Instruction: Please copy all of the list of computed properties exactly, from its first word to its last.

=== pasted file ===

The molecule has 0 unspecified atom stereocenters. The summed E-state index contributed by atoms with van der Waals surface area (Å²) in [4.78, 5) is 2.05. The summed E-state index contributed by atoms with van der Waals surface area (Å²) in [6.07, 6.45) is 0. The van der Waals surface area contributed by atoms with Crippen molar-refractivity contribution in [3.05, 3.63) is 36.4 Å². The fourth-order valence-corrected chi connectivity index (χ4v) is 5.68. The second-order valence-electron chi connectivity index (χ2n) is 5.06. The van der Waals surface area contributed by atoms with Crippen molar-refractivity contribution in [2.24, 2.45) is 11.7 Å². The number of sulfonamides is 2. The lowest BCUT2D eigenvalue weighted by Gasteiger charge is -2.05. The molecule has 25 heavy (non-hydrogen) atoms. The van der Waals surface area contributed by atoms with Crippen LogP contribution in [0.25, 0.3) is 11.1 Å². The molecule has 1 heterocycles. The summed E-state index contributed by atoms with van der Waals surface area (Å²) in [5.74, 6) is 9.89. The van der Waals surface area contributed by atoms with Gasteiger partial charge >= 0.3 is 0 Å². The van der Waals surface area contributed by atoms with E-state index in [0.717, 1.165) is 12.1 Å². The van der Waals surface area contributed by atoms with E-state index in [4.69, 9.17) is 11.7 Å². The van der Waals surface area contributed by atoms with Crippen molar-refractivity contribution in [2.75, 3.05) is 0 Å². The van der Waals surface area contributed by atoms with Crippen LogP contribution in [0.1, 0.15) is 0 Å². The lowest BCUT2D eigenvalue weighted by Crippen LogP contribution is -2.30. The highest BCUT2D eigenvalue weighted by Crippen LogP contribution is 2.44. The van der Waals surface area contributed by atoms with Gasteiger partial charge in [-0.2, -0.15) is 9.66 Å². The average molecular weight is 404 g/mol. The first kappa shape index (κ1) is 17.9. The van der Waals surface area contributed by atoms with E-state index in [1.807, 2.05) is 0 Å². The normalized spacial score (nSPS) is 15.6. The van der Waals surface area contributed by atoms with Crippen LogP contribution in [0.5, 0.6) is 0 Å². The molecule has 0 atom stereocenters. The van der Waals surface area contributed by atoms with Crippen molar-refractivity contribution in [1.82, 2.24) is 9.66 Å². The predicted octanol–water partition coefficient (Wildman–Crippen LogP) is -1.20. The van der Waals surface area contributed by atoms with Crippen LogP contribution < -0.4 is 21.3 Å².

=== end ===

The molecule has 0 unspecified atom stereocenters. The summed E-state index contributed by atoms with van der Waals surface area (Å²) in [4.78, 5) is 2.05. The summed E-state index contributed by atoms with van der Waals surface area (Å²) in [6.07, 6.45) is 0. The van der Waals surface area contributed by atoms with Crippen molar-refractivity contribution in [3.05, 3.63) is 36.4 Å². The fourth-order valence-corrected chi connectivity index (χ4v) is 5.68. The second-order valence-electron chi connectivity index (χ2n) is 5.06. The van der Waals surface area contributed by atoms with Crippen molar-refractivity contribution in [2.24, 2.45) is 11.7 Å². The number of sulfonamides is 2. The lowest BCUT2D eigenvalue weighted by Gasteiger charge is -2.05. The molecule has 25 heavy (non-hydrogen) atoms. The van der Waals surface area contributed by atoms with Crippen LogP contribution in [0.25, 0.3) is 11.1 Å². The molecule has 1 heterocycles. The summed E-state index contributed by atoms with van der Waals surface area (Å²) in [5.74, 6) is 9.89. The van der Waals surface area contributed by atoms with Gasteiger partial charge >= 0.3 is 0 Å². The van der Waals surface area contributed by atoms with E-state index in [0.717, 1.165) is 12.1 Å². The van der Waals surface area contributed by atoms with E-state index in [4.69, 9.17) is 11.7 Å². The van der Waals surface area contributed by atoms with Crippen molar-refractivity contribution in [2.75, 3.05) is 0 Å². The van der Waals surface area contributed by atoms with Crippen LogP contribution in [0.1, 0.15) is 0 Å². The lowest BCUT2D eigenvalue weighted by Crippen LogP contribution is -2.30. The highest BCUT2D eigenvalue weighted by Crippen LogP contribution is 2.44. The van der Waals surface area contributed by atoms with Gasteiger partial charge in [-0.2, -0.15) is 9.66 Å². The average molecular weight is 404 g/mol. The first kappa shape index (κ1) is 17.9. The van der Waals surface area contributed by atoms with E-state index in [1.807, 2.05) is 0 Å². The normalized spacial score (nSPS) is 15.6. The van der Waals surface area contributed by atoms with Crippen LogP contribution in [0.5, 0.6) is 0 Å². The molecule has 0 atom stereocenters. The van der Waals surface area contributed by atoms with Crippen molar-refractivity contribution in [1.82, 2.24) is 9.66 Å². The predicted octanol–water partition coefficient (Wildman–Crippen LogP) is -1.20. The van der Waals surface area contributed by atoms with Crippen LogP contribution < -0.4 is 21.3 Å².